Ms Ngxongo said that most of the questions had been answered. She answered the question on how the Department of Human Settlements was attracting the other race into “Black” areas for proper integration. The Department had focused on that as it would bring the social integration that the Department sought.

Ms Ngxongo sought further clarification on the question about the Ministerial Task Team.

Deputy Minister Tshwete said she had been struggling to connect smoothly (still inaudible).

Ms Sihlwayi intervened to ask to clarify the question.

The Chairperson said that the meeting was not over yet and asked for Ms Sihlwayi to allow the Deputy

Minister to give her remarks first.

Follow-up questions

Ms Sihlwayi had questions as follow-ups. She said she lost the interpretation on the slide about the link between Title Deeds vs Land Site vs Service Site. Could the Department elaborate further on that?

The second question was on declining financial priorities. What had the Department meant by that?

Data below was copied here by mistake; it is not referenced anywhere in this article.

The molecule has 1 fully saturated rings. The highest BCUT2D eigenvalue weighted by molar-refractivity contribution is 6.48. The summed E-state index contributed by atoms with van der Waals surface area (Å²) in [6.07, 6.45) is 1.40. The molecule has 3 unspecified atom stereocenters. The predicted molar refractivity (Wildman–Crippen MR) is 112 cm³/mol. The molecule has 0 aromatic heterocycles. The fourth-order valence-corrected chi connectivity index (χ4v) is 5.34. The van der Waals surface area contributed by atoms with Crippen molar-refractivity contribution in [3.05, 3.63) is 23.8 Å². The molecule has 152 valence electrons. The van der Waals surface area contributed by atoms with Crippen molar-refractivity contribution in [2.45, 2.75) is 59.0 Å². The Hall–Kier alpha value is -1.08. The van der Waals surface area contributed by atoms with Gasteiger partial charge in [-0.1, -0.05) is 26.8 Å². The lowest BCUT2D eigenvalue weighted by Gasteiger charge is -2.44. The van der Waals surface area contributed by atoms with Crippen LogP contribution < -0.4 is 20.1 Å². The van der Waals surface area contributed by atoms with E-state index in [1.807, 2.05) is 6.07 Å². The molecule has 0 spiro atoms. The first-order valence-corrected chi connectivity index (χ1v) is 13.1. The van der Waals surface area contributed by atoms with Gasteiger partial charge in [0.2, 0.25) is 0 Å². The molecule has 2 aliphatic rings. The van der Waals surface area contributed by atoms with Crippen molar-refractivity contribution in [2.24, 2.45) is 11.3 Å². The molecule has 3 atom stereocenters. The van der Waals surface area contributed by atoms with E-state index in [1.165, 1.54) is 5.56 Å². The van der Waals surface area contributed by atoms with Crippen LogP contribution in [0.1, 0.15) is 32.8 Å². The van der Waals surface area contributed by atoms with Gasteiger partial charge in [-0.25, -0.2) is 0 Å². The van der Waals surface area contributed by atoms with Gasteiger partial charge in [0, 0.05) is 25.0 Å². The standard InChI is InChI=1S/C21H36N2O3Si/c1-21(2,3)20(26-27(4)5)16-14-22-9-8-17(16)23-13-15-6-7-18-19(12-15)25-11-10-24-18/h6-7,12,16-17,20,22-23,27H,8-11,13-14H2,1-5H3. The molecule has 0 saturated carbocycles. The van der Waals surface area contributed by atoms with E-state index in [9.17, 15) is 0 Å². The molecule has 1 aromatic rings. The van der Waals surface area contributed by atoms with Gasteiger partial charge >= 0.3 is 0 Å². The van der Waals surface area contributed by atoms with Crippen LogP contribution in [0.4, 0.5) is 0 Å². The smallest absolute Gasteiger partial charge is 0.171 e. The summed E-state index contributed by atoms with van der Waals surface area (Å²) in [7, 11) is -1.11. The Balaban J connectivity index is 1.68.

On the Ministerial Task Team, the Committee had to be appraised on the recommendations from the Ministerial Task Team so that the Committee could engage with the Ministerial Task Team on the matter of PHSHDAs and the title deeds as that was an important issue. What were the timeframes for completing at least 50% of the title deeds?

Ms Mokgotho asked that, since the Deputy Minister had network challenges, the other Members of the Department attempt to the questions.

Follow-up responses

Deputy Minister Tshwete said that the Department went to the North West (inaudible again).

Deputy Minister Tshwete said that she would be providing a written response rather as the network had prevented her from responding verbally.